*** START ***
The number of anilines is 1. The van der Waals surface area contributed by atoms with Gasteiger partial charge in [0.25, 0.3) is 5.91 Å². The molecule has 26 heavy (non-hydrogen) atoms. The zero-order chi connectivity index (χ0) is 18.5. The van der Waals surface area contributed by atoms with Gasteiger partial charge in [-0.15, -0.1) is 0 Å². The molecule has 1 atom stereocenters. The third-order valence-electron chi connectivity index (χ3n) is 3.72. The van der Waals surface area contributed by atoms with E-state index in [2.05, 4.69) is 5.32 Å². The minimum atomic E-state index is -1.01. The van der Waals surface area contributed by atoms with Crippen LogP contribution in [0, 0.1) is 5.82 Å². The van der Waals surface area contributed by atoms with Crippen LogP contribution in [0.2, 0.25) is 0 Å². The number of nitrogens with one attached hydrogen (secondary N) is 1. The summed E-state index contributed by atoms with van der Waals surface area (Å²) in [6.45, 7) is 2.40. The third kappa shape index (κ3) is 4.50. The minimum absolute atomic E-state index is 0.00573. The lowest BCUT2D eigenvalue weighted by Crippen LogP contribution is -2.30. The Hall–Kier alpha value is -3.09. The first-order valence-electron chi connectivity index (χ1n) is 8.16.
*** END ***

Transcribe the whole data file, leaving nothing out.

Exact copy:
The number of anilines is 1. The van der Waals surface area contributed by atoms with Gasteiger partial charge in [0.25, 0.3) is 5.91 Å². The molecule has 26 heavy (non-hydrogen) atoms. The zero-order chi connectivity index (χ0) is 18.5. The van der Waals surface area contributed by atoms with Gasteiger partial charge in [-0.15, -0.1) is 0 Å². The molecule has 1 atom stereocenters. The third-order valence-electron chi connectivity index (χ3n) is 3.72. The van der Waals surface area contributed by atoms with E-state index in [2.05, 4.69) is 5.32 Å². The minimum atomic E-state index is -1.01. The van der Waals surface area contributed by atoms with Crippen LogP contribution in [0, 0.1) is 5.82 Å². The van der Waals surface area contributed by atoms with Crippen LogP contribution in [0.2, 0.25) is 0 Å². The number of nitrogens with one attached hydrogen (secondary N) is 1. The summed E-state index contributed by atoms with van der Waals surface area (Å²) in [6.45, 7) is 2.40. The third kappa shape index (κ3) is 4.50. The minimum absolute atomic E-state index is 0.00573. The lowest BCUT2D eigenvalue weighted by Crippen LogP contribution is -2.30. The Hall–Kier alpha value is -3.09. The first-order valence-electron chi connectivity index (χ1n) is 8.16.